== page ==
Post-hoc analysis of prospective studies

The analysis of COPD populations included in large studies on the use BB with HF [91, 92] show a protective effect comparing those on BB with those not using them [60].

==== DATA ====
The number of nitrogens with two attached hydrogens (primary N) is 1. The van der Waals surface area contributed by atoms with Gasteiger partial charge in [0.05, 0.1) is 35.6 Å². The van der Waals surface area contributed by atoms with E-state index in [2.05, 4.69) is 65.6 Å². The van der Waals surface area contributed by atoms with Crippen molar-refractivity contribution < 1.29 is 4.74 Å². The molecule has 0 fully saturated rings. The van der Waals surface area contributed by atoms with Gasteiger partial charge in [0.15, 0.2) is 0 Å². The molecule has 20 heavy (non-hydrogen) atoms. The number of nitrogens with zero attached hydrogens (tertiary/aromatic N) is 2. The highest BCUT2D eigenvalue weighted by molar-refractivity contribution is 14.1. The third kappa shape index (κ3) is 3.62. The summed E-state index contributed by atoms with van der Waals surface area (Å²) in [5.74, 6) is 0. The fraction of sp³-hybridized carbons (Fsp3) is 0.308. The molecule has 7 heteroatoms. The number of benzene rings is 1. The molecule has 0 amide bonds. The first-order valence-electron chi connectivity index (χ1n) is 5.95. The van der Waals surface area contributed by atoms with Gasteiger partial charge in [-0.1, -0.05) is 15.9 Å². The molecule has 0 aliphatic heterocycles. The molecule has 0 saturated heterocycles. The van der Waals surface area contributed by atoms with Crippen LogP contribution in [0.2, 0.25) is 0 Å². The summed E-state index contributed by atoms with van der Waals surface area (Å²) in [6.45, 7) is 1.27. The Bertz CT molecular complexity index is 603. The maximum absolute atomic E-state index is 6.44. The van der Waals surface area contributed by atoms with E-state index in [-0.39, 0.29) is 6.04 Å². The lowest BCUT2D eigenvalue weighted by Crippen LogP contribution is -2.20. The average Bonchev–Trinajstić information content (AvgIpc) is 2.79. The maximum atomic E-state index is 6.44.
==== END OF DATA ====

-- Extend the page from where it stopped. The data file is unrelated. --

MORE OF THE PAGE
Cohort and administrative database studies